Cognitive Computing

Cognitive Meetings with Ricoh and IBM

Meetings consume a significant portion of the modern worker’s “schedule space” and perhaps more worryingly an even greater proportion of their “mental space.” In his book from last millennium (both literally and figuratively), Peter Drucker wrote that an executive should be worried if more than 25% of his or her time was spent in meetings. Imagine Dr Drucker’s disquiet if he were still alive today and heard the number from a 2011 research study in Italy: 85% of a CEOs time is spent in meetings. Perhaps CEOs are an anomaly in respect of this quantum, their time in meetings reflective of a greater need for gathering information from the troops for setting strategy. While precise macro-level figures are difficult to source on the amount of time managers and employees spend in meetings, the fact remains that too many people spend too much of their work time in meetings, and by implication not enough time doing their core work.

With such a large proportion of work time spent in meetings, it is hardly surprising that improving meeting effectiveness is a common topic of discussion, research, and advisory services. And new technology. Some technology—such as audio conferencing and online meetings—have become commonplace, and have improved the efficiency of meetings but generally degraded their effectiveness

IBM and Ricoh announced a joint technology agreement earlier this year focused firmly on the effectiveness challenge. Ricoh sells interactive whiteboards for meeting rooms, and the new partnership sees addition of the cognitive capabilities courtesy of IBM Watson. The one line intent is to make Watson “an active meeting participant, using real-time analytics to help guide discussions so teams can make faster, better and more informed decisions.”

From the press release (February 2017), the solution enables:

  • Simple, global voice control of meetings: once a meeting begins, any employee, whether in-person or located remotely in another country, can easily control what’s on the screen, including advancing slides, all through simple voice commands using Watson’s Natural Language API.
  • Translation of the meeting into another language: the Intelligent Workplace Solution can translate speakers’ words into several other languages and display them on screen or in transcript.
  • Easy-to-join meetings: with the swipe of a badge the Intelligent Workplace Solution can log attendance and track key agenda items to ensure all key topics are discussed.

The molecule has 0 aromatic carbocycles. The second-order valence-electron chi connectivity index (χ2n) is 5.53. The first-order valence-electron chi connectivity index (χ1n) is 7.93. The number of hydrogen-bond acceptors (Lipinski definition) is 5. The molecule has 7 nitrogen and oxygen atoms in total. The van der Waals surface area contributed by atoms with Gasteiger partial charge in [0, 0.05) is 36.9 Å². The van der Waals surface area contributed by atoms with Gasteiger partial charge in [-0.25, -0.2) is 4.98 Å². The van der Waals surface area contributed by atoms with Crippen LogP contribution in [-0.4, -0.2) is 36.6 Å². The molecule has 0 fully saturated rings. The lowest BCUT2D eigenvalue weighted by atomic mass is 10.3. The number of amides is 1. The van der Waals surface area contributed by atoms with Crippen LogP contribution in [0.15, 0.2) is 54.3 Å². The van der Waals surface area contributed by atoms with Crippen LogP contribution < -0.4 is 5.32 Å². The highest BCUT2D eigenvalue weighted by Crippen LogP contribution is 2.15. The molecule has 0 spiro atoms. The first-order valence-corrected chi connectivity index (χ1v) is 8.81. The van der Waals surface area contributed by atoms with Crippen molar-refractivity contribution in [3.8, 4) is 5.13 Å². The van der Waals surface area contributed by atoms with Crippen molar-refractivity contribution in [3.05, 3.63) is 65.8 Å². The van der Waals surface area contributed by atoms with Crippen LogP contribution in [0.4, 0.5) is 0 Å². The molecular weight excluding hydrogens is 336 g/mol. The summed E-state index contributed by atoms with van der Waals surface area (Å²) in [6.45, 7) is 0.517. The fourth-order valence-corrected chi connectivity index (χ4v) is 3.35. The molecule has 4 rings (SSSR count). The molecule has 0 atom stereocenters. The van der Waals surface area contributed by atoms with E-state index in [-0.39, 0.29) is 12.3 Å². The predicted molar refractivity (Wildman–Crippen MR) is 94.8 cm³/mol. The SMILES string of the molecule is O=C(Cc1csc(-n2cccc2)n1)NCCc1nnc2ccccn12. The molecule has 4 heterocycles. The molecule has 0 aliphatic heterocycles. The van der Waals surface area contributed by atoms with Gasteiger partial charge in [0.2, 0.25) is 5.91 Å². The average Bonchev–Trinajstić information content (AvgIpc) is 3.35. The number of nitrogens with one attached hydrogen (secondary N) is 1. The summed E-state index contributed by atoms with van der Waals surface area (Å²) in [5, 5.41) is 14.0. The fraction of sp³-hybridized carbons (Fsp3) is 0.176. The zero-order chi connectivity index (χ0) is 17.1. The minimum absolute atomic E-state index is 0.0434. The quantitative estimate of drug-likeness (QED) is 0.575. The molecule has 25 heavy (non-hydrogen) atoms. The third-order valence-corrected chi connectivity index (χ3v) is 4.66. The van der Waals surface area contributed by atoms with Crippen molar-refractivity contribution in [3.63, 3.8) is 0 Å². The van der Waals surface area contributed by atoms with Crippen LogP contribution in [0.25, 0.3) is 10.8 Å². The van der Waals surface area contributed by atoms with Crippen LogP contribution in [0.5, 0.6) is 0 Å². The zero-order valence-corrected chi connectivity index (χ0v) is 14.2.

• Ability to capture side discussions: during a meeting, team members can also hold side conversations that are displayed on the same whiteboard.

Ricoh’s positioning of this whiteboard as “cognitive-enabled” is tied directly to cognition (defined as the mental action or process of acquiring knowledge and understanding through thought, experience, and the senses). Cognitive computing, artificial intelligence, and machine learning are currently all hot topics for investment and product development in the technology sector, and are easily oversold by zealous technology evangelists. We need to be careful to ensure the use of the term is fully captured in the reality of the product, not just its marketing brochure.

While a good first step – and I applaud the development – much more is needed to truly warrant the use of the “cognitive” label. It would be more accurate to use the term “voice activated” for most of the features listed above, and while that is indeed an admirable forward step, it falls far short of “cognitive.” For example, how about if the meeting leader or another participant was able to ask these questions of Watson:

“Watson, we’ve been discussing this for an hour now, and going around in circles. What are we missing?”
“Watson, out of the people at this meeting, who should not be coming?
“Watson, from what you know about the other people at our firm, who should be here?” 
“Watson, you’ve listened to our last ten meetings. How do we improve our meeting performance?”
“Watson, was this meeting necessary, or was there a better way of trying to achieve these outcomes.”

If Watson could answer those questions about a meeting or series thereof, the “cognitive” label would be well-earned, and if the answers were accurate, would be a great boon to eradicating ineffectual meeting cultures the world over.

And yet these are the very questions that every meeting leader should be asking all the time of the meetings he or she calls, with no Watson required:

How are we going?
What do we need to do to improve?
Who is not making enough of a contribution (perhaps by being lost in their mobile phone rather than engaged and attentive in the meeting)?
Who else should be here?
Is there a better way of achieving these outcomes?

Leaving these questions unasked and unanswered only reinforces the problems with meetings today, and creates an opportunity for the automation of the analysis. Perhaps we need greater near-term human performance rather than near-future technological innovation.

The future, in my view, doesn’t have to wait for Watson to improve. The future can be grasped now by asking and answering the core questions of meeting effectiveness—using human cognitive intelligence and insight. 

Categories: Cognitive Computing